BOSTON (TheStreet) -- Some of the best business ideas are borne of the notion that "it's so crazy, it just might work."
Who would have predicted the success of Zhu Zhu Pets? These hot toys of the 2009 holiday season, created by the small toymaker
, have their own application on
iPhone. A Zhu Zhu Pets game for the Nintendo DS is due out this spring.
Dr. Sanford Siegal pioneered a diet based on special cookies.
Here are three of our favorite success stories from entrepreneurs who took a chance on seemingly strange ideas.
The average salary in journalism is $41,000, according to
. This may be why it may sound nuts to target journalists as a potential source of revenue. But that's what Laurel Touby did with
, which hosts parties and offers job-hunting services, classes and advice to more than 850,000 media professionals. In 2007, she sold the company to
) for $23 million.
What began in 1994 as a series of informal gatherings for Touby's writer friends quickly bloomed into a word-of-mouth community. In 1996 she launched the Web site after forming focus groups to find out what the community wanted in an industry resource center.
"I basically listened to the customer, and in that way extracted money out of people who you would think had no money," she says.
The organization still relies on a model of "party marketing," a term Touby coined. "Nobody's going to open an e-mail that says, 'buy my product,'" Touby says, which is why Mediabistro.com sends e-mails with "Come to our party" in the subject line. The messages lead with party information but end with a plug for upcoming classes, which cost up to $499.
Dr. Siegal's Cookie Diet
"It was quite clear to me that hunger could be controlled by foods, but specific foods were more effective than others," says Dr. Sanford Siegal, who in the 1970s pioneered his seemingly contradictory diet in which patients lose weight by eating specially formulated cookies. "Cookies are popular, people like them, and they're also portable."
Siegal saw immediate success in the diet, which consists of six cookies and a lean dinner, for a total of 1,000 to 1,200 calories per day. "If you stick to 1,200 calories a day, you'll lose weight. I don't care who you are," he says.
He kept the diet confined to South Florida, where he practices, for close to 30 years. "I'm 81 years old now, and I'm from the old school where doctors don't advertise," he says. "I felt it would damage my reputation rather than enhance it because inevitably this product would be misused and someone would make false claims that it was magic."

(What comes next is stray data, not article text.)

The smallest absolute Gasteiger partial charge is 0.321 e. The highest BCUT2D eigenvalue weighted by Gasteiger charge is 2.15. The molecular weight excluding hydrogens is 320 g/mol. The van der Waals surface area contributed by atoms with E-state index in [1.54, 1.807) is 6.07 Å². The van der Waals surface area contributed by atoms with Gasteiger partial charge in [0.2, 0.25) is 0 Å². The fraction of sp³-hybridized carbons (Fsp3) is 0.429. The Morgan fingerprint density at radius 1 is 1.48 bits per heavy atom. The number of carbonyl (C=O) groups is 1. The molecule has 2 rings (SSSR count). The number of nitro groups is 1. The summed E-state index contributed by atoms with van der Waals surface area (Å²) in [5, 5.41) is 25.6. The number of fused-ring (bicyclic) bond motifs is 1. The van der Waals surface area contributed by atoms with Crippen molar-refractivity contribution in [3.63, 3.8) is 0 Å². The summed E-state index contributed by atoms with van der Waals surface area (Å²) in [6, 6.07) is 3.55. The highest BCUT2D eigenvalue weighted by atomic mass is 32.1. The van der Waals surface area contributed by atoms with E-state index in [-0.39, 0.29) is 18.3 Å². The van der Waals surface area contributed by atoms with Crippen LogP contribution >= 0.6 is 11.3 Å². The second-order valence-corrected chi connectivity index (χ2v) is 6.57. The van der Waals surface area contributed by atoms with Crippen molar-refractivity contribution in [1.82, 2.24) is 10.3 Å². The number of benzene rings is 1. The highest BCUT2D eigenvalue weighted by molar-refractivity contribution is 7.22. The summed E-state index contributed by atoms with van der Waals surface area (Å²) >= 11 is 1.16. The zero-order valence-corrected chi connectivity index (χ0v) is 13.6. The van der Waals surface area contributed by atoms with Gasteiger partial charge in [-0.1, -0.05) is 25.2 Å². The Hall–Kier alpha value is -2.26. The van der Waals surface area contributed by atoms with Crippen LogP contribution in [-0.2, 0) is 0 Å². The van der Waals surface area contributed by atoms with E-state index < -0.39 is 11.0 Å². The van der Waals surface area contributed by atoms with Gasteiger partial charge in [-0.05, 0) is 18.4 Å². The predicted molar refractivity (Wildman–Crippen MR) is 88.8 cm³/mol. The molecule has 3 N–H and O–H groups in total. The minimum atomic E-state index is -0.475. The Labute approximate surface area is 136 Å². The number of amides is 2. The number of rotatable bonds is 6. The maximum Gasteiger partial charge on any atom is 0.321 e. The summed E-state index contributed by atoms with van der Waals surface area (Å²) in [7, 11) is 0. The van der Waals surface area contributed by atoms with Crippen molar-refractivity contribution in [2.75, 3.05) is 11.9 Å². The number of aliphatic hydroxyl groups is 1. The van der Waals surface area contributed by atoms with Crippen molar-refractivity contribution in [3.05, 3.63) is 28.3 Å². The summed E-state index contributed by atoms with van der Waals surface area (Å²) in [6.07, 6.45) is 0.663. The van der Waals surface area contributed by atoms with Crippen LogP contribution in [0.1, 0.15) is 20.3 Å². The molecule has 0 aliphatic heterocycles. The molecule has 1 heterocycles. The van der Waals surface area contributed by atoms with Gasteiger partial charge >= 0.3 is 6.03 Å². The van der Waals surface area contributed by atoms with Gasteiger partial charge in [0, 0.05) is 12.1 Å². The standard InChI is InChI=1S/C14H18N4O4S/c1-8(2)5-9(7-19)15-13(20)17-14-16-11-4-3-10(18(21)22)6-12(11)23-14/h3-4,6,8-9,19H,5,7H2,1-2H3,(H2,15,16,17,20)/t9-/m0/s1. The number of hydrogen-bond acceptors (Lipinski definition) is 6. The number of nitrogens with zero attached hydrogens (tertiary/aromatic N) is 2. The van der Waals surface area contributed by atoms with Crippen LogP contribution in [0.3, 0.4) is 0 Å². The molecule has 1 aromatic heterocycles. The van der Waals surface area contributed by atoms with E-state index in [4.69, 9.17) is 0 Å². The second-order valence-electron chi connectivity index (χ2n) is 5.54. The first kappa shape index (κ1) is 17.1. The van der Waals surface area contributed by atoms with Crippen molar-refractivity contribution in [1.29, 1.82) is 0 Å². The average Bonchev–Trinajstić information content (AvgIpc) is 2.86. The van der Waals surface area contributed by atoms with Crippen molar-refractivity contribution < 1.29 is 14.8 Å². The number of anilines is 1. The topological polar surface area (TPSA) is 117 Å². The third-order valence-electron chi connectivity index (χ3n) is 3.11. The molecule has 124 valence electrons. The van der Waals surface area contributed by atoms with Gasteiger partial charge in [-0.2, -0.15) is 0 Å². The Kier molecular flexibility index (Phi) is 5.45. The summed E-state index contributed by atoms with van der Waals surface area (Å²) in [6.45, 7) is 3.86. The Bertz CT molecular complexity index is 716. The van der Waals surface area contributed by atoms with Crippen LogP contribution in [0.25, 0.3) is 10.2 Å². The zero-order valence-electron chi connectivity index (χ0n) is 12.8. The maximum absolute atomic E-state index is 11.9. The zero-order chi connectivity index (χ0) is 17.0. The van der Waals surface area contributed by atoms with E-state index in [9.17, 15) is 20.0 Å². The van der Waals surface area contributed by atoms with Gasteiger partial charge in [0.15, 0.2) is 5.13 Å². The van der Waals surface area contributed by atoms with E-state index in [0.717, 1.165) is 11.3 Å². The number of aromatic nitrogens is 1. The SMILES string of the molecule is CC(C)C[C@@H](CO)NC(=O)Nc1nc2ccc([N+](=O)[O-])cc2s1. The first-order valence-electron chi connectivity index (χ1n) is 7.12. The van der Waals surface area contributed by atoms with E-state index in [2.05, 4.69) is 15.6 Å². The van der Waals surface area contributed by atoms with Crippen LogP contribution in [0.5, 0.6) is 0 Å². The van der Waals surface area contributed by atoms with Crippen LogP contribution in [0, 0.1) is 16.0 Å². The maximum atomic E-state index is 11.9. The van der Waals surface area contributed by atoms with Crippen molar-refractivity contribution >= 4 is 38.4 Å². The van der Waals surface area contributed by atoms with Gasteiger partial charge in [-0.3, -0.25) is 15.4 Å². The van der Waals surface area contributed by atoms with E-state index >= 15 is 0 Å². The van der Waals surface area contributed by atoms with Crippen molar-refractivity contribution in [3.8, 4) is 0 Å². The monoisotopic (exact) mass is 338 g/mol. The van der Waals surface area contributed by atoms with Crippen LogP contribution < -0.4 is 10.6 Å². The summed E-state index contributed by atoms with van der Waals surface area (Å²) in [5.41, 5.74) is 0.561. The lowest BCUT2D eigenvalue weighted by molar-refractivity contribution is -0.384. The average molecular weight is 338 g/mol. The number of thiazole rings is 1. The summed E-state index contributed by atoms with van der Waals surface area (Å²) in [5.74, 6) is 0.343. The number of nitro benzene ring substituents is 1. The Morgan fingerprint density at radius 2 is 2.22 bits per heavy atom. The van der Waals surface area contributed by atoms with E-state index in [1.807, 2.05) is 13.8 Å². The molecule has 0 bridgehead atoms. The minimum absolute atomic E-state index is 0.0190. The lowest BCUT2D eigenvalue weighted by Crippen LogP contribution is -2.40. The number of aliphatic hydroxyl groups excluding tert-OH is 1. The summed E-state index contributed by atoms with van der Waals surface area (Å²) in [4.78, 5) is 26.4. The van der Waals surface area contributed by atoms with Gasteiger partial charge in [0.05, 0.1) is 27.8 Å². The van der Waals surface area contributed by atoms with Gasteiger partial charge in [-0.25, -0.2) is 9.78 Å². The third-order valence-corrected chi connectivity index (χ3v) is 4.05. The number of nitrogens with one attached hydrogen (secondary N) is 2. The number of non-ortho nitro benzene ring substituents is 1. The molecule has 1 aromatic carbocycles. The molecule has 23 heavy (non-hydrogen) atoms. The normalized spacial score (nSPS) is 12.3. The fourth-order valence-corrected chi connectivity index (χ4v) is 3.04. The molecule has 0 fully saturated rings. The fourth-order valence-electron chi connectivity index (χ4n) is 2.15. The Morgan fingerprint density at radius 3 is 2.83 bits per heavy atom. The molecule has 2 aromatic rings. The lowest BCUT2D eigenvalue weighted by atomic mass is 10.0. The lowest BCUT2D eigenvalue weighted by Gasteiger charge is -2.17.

It took his son, Matthew Siegal, a former software entrepreneur, to persuade Dr. Siegal that he should sell the cookies to the masses. The Web site
launched in 2007. The cookies are now available at
, as well as a Dr. Siegal's store in Beverly Hills, Calif., where actress Denise Richards has been spotted buying cookies. The company made $20 million in 2009, Matthew Siegal says. He expects revenue of $100 million this year.
Although the cookies are now mass-produced, Dr. Siegal still mixes the cookie's secret formula of amino acids by hand. While wary of copycats, the company has made a conscious decision not to patent the formula. "The reason it isn't patented is that one of the things you do when you apply for a patent is give out all the details," Matthew Siegal says. "Better just to keep it a secret."
Teenage Mutant Ninja Turtles
, this odd success was born in 1983, when Kevin Eastman (then a short-order cook) and Peter Laird (an advertising artist) were hanging out at Laird's house, riffing on a sketchpad. Eastman drew a bipedal turtle with nunchucks on its arms, Laird suggested upping the ante by turning it into a mutant teenager as well, and the two of them pooled $1,200 to create the first Teenage Mutant Ninja Turtle comic book in 1984.
By the end of the century, the Ninja Turtle franchise included a cartoon series, a breakfast cereal and action figures. So far, the turtles have starred in four feature films - the last of which grossed more than $95 million for
Warner Bros. studio. And of course there's a game for the
Reported by Carmen Nobel in Boston.com